London·In Depth

Across SW Ontario, small hospitals struggle with overcapacity

Province-wide hospital capacity data obtained by CBC News shows hallway medicine isn't just a reality at big-city hospitals, with communities like Seaforth, Woodstock and St Marys often dealing with more patients than they have beds for.

Data obtained by CBC shows small hospitals from Seaforth to St. Marys regularly over capacity

Stratford General Hospital regularly operates over capacity. The average capacity for the first six months of 2019 was 108.7 per cent. (Google StreetView)

Hospital capacity numbers acquired by CBC News show that hallway medicine is a daily reality across Ontario and not just a problem limited to big-city hospitals. 

Data from a freedom of information request show that hospital gridlock is no longer a problem limited to flu season. Instead, it's the new normal for many patients, including those at smaller, rural hospitals. 

CBC London looked at capacity numbers for the "complex continuing care" category for hospitals in the South West Local Health Integration Network (LHIN), covering an area that stretches from Lake Erie to the Bruce Peninsula and includes almost a million people. Care considered "complex" is provided for patients with long-term illnesses or disabilities. 

The data released covers hospital capacity information for the first six months of 2019. 

Here's the South West LHIN's numbers for complex continuing care broken down by hospital. 

Hospital  Ave. Capacity No. of days over
100% capacity
Alexandra Marine & General Hospital 82.3% 0
Clinton Public Hospital 101.8% 48
Grey Bruce Health Services-Wiarton site 90.9% 0
Listowel Memorial Hospital 81.1% 0
Seaforth Community Hospital 105.4% 49
South Huron Hospital 100% 0
St. Mary's Memorial Hospital 105.0% 76
St. Thomas-Elgin General Hospital 101.1% 92
St. Josephs Mental Health-Parkwood Institute 90.4% 0
Stratford General Hospital  108.7% 52
Tillsonburg District Memorial Hospital 71.0% 0
Wingham and District Hospital 82.2% 2
Woodstock General Hospital 103.1% 82

The data shows that many hospitals in rural areas of southwestern Ontario are operated beyond 100 per cent capacity when averaged over the 181 days studied. 

For example, Stratford General Hospital averaged 108.7 per cent capacity, while Seaforth Community Hospital averaged 105.4 per cent. Hospital capacity numbers also exceeded 100 per cent at St. Marys Memorial (105 per cent) and Woodstock General (103.1 per cent).

The numbers didn't come as a surprise to Andrew Williams, president and CEO of Huron Perth Healthcare Alliance, which operates four small hospitals (St. Marys, Seaforth, Clinton and Stratford). All four operated at an average capactiy exceeding 100 per cent over the first six months of 2019.

"We see hospitals across the province operating at 100 per cent capacity, if not more at times," Williams said.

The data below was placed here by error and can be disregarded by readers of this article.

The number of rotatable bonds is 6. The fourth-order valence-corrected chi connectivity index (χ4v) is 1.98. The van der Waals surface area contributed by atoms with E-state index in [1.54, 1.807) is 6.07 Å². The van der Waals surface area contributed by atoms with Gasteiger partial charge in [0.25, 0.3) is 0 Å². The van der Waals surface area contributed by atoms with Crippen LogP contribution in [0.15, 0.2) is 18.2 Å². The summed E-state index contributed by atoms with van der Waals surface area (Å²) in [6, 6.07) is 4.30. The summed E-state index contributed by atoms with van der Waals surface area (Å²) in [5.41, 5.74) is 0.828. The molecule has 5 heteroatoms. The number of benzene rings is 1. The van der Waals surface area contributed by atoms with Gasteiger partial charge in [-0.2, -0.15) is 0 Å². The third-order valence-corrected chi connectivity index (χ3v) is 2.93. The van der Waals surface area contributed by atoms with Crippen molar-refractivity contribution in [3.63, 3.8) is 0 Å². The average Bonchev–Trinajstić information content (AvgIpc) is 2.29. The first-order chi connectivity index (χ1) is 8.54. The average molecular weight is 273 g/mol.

Lack of long-term care beds

He said there a number of reasons pushing hospitals to operate beyond their intended capacity, but a main factor is the need to provide care beds for patients awaiting access to home care or long-term care. 

"Today is a case in point," Williams said in an interview with CBC News on Tuesday. "Across our organization, we have 20 individuals who are in hospital beds for patients who are waiting to go somewhere else.

"You have this constant challenge of making sure that you're available to admit the people that need to be admitted and that you're able to get the people who need to leave to go to another location. It's an ongoing challenge," said Williams. 

Alternate level of care (ALC) is the administrative designation for patients occupying a hospital bed while waiting for care elsewhere.

Williams estimates ALC patients account for anywhere from 10 to 20 per cent of his capacity at the four hospitals he oversees. 

Staff called back after working full shift

A lack of long-term care beds and home care spaces are a significant source of backups, William said. 

He believes provincial officials are aware of the capacity pressures but said until they're addressed, patients have little choice but to face longer waits for the care they need.

It also adds to staff strain.  

"If you're operating over capacity it puts huge pressure on the team," said Williams. "Last night we had a busy emergency department at our Stratford site. We had to call a staff member back after they'd gone home, after grocery shopping at the end of her shift," Williams said. 

"It's not ideal for anyone to be operating for a long period of time over capacity."

About the Author

Andrew Lupton is a B.C.-born journalist, father of two and a north London resident with a passion for politics, photography and baseball.


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